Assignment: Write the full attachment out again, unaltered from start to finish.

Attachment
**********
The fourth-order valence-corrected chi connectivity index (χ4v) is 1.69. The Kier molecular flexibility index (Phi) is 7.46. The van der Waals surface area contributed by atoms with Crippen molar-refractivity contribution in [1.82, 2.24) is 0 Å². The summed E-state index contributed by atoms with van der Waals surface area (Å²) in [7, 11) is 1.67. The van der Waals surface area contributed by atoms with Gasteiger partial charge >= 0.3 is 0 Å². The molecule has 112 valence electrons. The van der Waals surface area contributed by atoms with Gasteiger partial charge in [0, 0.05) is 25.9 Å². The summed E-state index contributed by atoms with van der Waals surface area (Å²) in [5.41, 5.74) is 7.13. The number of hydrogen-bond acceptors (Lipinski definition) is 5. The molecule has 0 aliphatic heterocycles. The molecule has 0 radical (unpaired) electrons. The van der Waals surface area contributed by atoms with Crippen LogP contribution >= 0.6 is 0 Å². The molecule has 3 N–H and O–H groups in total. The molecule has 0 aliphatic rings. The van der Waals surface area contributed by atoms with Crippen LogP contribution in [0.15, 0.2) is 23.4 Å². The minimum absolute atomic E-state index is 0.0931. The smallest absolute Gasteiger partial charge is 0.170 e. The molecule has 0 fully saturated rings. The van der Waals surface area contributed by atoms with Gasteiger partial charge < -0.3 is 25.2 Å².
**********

The fourth-order valence-corrected chi connectivity index (χ4v) is 1.69. The Kier molecular flexibility index (Phi) is 7.46. The van der Waals surface area contributed by atoms with Crippen molar-refractivity contribution in [1.82, 2.24) is 0 Å². The summed E-state index contributed by atoms with van der Waals surface area (Å²) in [7, 11) is 1.67. The van der Waals surface area contributed by atoms with Gasteiger partial charge >= 0.3 is 0 Å². The molecule has 112 valence electrons. The van der Waals surface area contributed by atoms with Gasteiger partial charge in [0, 0.05) is 25.9 Å². The summed E-state index contributed by atoms with van der Waals surface area (Å²) in [5.41, 5.74) is 7.13. The number of hydrogen-bond acceptors (Lipinski definition) is 5. The molecule has 0 aliphatic heterocycles. The molecule has 0 radical (unpaired) electrons. The van der Waals surface area contributed by atoms with Crippen LogP contribution >= 0.6 is 0 Å². The molecule has 3 N–H and O–H groups in total. The molecule has 0 aliphatic rings. The van der Waals surface area contributed by atoms with Crippen LogP contribution in [0.15, 0.2) is 23.4 Å². The minimum absolute atomic E-state index is 0.0931. The smallest absolute Gasteiger partial charge is 0.170 e. The molecule has 0 fully saturated rings. The van der Waals surface area contributed by atoms with Gasteiger partial charge < -0.3 is 25.2 Å².